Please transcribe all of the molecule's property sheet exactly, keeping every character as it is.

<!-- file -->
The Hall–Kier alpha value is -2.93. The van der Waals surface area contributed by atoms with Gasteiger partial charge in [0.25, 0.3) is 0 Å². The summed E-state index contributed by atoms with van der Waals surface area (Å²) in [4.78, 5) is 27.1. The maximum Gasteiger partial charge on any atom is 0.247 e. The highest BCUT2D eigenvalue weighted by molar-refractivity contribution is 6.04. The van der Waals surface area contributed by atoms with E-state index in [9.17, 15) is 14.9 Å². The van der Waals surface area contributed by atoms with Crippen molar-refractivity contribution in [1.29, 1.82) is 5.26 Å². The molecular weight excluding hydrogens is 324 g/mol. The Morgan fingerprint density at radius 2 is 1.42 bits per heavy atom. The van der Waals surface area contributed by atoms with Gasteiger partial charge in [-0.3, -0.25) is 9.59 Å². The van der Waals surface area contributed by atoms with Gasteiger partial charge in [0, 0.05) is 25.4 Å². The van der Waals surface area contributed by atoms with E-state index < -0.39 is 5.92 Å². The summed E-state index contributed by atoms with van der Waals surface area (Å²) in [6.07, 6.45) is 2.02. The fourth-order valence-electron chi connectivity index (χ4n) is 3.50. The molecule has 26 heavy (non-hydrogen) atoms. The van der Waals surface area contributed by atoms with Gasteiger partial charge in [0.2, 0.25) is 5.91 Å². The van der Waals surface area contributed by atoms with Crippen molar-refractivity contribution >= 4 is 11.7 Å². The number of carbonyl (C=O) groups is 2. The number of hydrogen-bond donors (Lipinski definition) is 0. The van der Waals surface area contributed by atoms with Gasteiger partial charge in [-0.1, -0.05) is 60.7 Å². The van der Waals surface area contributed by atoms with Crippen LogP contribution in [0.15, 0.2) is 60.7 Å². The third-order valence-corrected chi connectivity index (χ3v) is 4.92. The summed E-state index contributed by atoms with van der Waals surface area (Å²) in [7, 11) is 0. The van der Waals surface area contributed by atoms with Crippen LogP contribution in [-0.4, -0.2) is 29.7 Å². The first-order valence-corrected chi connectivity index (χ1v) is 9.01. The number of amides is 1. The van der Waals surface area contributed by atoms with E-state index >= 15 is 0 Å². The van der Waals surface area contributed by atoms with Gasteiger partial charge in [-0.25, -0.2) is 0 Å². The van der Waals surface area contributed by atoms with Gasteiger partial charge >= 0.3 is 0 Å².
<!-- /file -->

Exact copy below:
The Hall–Kier alpha value is -2.93. The van der Waals surface area contributed by atoms with Gasteiger partial charge in [0.25, 0.3) is 0 Å². The summed E-state index contributed by atoms with van der Waals surface area (Å²) in [4.78, 5) is 27.1. The maximum Gasteiger partial charge on any atom is 0.247 e. The highest BCUT2D eigenvalue weighted by molar-refractivity contribution is 6.04. The van der Waals surface area contributed by atoms with E-state index in [9.17, 15) is 14.9 Å². The van der Waals surface area contributed by atoms with Crippen molar-refractivity contribution in [1.29, 1.82) is 5.26 Å². The molecular weight excluding hydrogens is 324 g/mol. The Morgan fingerprint density at radius 2 is 1.42 bits per heavy atom. The van der Waals surface area contributed by atoms with Gasteiger partial charge in [-0.3, -0.25) is 9.59 Å². The van der Waals surface area contributed by atoms with Gasteiger partial charge in [0, 0.05) is 25.4 Å². The van der Waals surface area contributed by atoms with E-state index < -0.39 is 5.92 Å². The summed E-state index contributed by atoms with van der Waals surface area (Å²) in [6.07, 6.45) is 2.02. The fourth-order valence-electron chi connectivity index (χ4n) is 3.50. The molecule has 26 heavy (non-hydrogen) atoms. The van der Waals surface area contributed by atoms with Gasteiger partial charge in [0.2, 0.25) is 5.91 Å². The van der Waals surface area contributed by atoms with Crippen molar-refractivity contribution >= 4 is 11.7 Å². The number of carbonyl (C=O) groups is 2. The number of hydrogen-bond donors (Lipinski definition) is 0. The van der Waals surface area contributed by atoms with Gasteiger partial charge in [-0.1, -0.05) is 60.7 Å². The van der Waals surface area contributed by atoms with Crippen LogP contribution in [0.15, 0.2) is 60.7 Å². The third-order valence-corrected chi connectivity index (χ3v) is 4.92. The summed E-state index contributed by atoms with van der Waals surface area (Å²) in [7, 11) is 0. The van der Waals surface area contributed by atoms with Crippen LogP contribution in [-0.4, -0.2) is 29.7 Å². The first-order valence-corrected chi connectivity index (χ1v) is 9.01. The number of amides is 1. The van der Waals surface area contributed by atoms with E-state index >= 15 is 0 Å². The van der Waals surface area contributed by atoms with Gasteiger partial charge in [-0.25, -0.2) is 0 Å². The van der Waals surface area contributed by atoms with Gasteiger partial charge >= 0.3 is 0 Å².